Why should local Communities trust the Government to make decisions on their behalf if these commitments can be ignored by highway and traffic engineers without regard for local places and transparent processes?In particular, the proposal contradicts or hinders the following elements of the PPPS:

  • Direction 3: Centres for residents, workers and visitors (also Direction 6, 7) “Place Strategy response:
    • Harris Street rejuvenation through a new street-based transport route creating new hubs of activity at each stop, improving the safety and enjoyment of this important historic street.”
  • Direction 7 / Place Strategy response:
    • Investigation of a new street-based public transport link (such as bus or other mode) along Harris Street providing connectivity along the Innovation Corridor from Central to the Bays and increased frequency of the Inner West Light Rail.”
  • Structure Plan (Section 08):
    • “Harris Street Upgrades to public transport, footpaths and shopfronts link existing clusters of businesses and homes along the peninsula’s historic main street. This is a diverse, affordable, eclectic place of enterprise and economy – linking the peninsula to the broader Innovation Corridor.
  • At a Glance p56 “Heavy vehicle traffic along Harris Street hinders the pedestrian or cyclist experience.
  • Ultimo Place Priorities:
    a. Rejuvenate Harris Street as the historic urban spine of the Peninsula:a. consider Streets as Shared Spaces.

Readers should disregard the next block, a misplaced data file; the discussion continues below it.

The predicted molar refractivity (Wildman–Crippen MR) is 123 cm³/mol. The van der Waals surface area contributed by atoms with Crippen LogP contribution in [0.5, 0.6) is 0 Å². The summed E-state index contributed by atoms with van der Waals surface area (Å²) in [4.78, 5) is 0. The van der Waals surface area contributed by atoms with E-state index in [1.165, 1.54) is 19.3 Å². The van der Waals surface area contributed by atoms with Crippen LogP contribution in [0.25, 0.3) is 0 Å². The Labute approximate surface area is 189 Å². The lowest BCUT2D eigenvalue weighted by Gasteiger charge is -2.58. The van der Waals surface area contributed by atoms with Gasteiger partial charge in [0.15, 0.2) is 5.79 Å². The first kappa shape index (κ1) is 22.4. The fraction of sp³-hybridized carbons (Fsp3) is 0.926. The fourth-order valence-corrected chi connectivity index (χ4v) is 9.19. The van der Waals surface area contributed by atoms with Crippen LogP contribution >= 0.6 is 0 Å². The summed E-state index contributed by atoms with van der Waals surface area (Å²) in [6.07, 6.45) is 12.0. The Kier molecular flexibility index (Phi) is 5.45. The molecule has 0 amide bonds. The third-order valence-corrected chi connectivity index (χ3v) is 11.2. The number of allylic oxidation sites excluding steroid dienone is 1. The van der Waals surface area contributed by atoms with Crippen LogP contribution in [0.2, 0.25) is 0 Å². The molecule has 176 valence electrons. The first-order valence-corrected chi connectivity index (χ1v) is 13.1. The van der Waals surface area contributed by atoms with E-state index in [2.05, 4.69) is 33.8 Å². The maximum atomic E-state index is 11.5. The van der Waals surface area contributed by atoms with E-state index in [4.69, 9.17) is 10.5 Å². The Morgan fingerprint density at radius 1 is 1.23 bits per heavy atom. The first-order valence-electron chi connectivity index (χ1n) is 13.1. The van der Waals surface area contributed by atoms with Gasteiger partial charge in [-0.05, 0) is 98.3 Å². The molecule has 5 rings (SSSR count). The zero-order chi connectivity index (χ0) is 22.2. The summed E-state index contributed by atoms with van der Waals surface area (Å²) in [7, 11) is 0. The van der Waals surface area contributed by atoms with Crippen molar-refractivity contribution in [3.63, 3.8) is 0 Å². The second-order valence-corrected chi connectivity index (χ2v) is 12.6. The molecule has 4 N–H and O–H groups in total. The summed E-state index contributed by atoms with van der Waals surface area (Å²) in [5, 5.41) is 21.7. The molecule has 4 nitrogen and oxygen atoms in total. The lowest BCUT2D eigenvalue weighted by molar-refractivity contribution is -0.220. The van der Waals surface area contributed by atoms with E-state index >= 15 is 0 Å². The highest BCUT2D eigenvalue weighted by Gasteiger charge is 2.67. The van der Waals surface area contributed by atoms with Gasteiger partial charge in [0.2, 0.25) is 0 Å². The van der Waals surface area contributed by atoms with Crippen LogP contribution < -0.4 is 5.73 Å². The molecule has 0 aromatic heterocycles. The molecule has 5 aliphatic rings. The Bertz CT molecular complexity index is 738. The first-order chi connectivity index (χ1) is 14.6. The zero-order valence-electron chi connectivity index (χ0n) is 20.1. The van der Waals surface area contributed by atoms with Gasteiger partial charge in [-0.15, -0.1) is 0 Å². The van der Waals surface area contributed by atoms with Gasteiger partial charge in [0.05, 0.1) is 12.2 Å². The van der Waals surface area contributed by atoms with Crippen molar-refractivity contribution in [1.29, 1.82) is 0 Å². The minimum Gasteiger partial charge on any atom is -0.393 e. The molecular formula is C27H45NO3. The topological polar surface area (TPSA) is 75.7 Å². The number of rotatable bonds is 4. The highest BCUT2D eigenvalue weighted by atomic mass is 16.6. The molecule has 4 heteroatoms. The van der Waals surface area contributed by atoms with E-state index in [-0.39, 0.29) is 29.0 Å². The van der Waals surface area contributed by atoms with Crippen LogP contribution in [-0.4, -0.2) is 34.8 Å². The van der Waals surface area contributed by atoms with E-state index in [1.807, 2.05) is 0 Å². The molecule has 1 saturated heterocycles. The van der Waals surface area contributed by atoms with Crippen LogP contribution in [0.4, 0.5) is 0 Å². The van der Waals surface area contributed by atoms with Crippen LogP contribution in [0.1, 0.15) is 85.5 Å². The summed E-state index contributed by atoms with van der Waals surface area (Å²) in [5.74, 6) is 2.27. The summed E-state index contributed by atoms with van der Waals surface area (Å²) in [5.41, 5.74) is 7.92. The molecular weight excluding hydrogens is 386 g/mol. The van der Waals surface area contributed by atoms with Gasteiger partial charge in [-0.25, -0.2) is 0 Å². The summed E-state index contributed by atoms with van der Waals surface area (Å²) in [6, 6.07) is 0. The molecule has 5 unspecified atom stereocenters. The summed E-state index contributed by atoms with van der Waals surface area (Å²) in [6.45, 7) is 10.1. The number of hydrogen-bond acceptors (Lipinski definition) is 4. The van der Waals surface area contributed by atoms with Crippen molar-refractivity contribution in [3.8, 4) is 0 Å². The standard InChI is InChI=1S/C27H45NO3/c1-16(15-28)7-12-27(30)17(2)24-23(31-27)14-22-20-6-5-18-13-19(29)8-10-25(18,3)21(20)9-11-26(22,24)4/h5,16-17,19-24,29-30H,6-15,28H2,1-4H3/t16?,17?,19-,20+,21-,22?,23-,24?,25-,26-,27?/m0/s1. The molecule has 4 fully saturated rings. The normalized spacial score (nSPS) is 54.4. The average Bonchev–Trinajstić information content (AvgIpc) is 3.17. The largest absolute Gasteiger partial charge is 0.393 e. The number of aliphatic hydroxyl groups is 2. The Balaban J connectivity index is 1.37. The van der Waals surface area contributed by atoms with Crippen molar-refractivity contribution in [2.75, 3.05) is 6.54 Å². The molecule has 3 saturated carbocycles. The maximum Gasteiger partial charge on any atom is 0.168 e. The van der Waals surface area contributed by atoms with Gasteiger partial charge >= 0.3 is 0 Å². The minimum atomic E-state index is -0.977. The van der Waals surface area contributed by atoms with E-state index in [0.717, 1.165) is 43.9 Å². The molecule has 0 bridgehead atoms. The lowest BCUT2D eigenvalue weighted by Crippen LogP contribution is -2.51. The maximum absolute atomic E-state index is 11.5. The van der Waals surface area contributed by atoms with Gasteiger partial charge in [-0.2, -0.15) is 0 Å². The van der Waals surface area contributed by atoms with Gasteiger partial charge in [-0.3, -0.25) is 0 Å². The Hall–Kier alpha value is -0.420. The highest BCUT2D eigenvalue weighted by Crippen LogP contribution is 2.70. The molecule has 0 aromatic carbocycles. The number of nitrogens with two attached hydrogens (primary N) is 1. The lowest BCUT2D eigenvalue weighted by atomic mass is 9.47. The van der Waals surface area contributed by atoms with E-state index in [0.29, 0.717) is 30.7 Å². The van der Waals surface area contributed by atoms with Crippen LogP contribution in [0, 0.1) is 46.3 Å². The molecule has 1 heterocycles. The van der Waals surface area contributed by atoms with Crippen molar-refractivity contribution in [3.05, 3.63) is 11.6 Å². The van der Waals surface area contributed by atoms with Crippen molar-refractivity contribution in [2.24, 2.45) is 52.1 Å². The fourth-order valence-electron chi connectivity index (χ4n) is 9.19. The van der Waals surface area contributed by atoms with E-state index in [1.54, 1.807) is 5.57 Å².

b. create an intermediate public transport corridor along the Innovation Corridor from the Bays Precinct to Tech Central and Australian Technology Park.
    c. 
    investigate the reduction in traffic lanes and conversion to allow for a contra-flow bus lane between Thomas Street and Regent Street.
    d. 
    widen footpaths, calming traffic, rationalising bus stops and providing new pedestrian crossings.
    e. create active transport connections to Harris Street from surrounding areas.
    f. improve the streetscape and activation, enhancing heritage buildings and increasing tree cover.
    g. install heritage interpretive elements
    h. create new centres of activity as major sites are developed, with new connections and open spaces and busy street frontages to 
    transform Harris Street into a pleasant pedestrian environment.

We are in a climate emergency – loss of tree canopy is not acceptable

  • The REF says the proposal will result in the removal of 71 trees.
  • WalkSydney says – The loss of trees due to the construction and associated compounds for works is not acceptable.